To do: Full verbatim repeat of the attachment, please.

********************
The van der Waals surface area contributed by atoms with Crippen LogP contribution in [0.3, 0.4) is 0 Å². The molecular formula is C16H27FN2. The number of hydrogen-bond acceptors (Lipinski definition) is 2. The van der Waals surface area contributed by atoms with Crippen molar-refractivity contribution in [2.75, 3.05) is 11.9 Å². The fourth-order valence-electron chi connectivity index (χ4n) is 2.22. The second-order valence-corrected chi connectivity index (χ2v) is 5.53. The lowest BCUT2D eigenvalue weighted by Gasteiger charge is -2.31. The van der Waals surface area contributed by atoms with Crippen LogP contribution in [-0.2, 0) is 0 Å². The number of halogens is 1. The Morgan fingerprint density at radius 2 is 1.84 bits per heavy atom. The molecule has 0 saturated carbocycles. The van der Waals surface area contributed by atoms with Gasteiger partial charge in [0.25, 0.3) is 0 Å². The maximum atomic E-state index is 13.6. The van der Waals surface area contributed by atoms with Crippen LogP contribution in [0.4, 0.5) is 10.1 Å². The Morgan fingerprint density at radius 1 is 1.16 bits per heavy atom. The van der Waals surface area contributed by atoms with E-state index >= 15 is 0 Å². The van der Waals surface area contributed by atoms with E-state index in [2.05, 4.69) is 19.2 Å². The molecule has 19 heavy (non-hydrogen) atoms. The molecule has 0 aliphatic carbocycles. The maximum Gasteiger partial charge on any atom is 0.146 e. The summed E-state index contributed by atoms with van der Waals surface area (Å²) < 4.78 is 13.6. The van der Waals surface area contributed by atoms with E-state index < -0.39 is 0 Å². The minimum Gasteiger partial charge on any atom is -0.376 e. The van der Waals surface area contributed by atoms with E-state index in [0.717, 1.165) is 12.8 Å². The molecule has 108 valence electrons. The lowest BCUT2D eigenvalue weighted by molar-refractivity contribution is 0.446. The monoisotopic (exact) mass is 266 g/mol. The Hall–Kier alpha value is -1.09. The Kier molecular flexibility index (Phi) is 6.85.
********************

The van der Waals surface area contributed by atoms with Crippen LogP contribution in [0.3, 0.4) is 0 Å². The molecular formula is C16H27FN2. The number of hydrogen-bond acceptors (Lipinski definition) is 2. The van der Waals surface area contributed by atoms with Crippen molar-refractivity contribution in [2.75, 3.05) is 11.9 Å². The fourth-order valence-electron chi connectivity index (χ4n) is 2.22. The second-order valence-corrected chi connectivity index (χ2v) is 5.53. The lowest BCUT2D eigenvalue weighted by Gasteiger charge is -2.31. The van der Waals surface area contributed by atoms with Crippen LogP contribution in [-0.2, 0) is 0 Å². The number of halogens is 1. The Morgan fingerprint density at radius 2 is 1.84 bits per heavy atom. The molecule has 0 saturated carbocycles. The van der Waals surface area contributed by atoms with Gasteiger partial charge in [0.25, 0.3) is 0 Å². The maximum atomic E-state index is 13.6. The van der Waals surface area contributed by atoms with Crippen LogP contribution in [0.4, 0.5) is 10.1 Å². The Morgan fingerprint density at radius 1 is 1.16 bits per heavy atom. The van der Waals surface area contributed by atoms with E-state index >= 15 is 0 Å². The van der Waals surface area contributed by atoms with E-state index in [2.05, 4.69) is 19.2 Å². The molecule has 19 heavy (non-hydrogen) atoms. The molecule has 0 aliphatic carbocycles. The maximum Gasteiger partial charge on any atom is 0.146 e. The summed E-state index contributed by atoms with van der Waals surface area (Å²) < 4.78 is 13.6. The van der Waals surface area contributed by atoms with E-state index < -0.39 is 0 Å². The minimum Gasteiger partial charge on any atom is -0.376 e. The van der Waals surface area contributed by atoms with E-state index in [0.717, 1.165) is 12.8 Å². The molecule has 108 valence electrons. The lowest BCUT2D eigenvalue weighted by molar-refractivity contribution is 0.446. The monoisotopic (exact) mass is 266 g/mol. The Hall–Kier alpha value is -1.09. The Kier molecular flexibility index (Phi) is 6.85.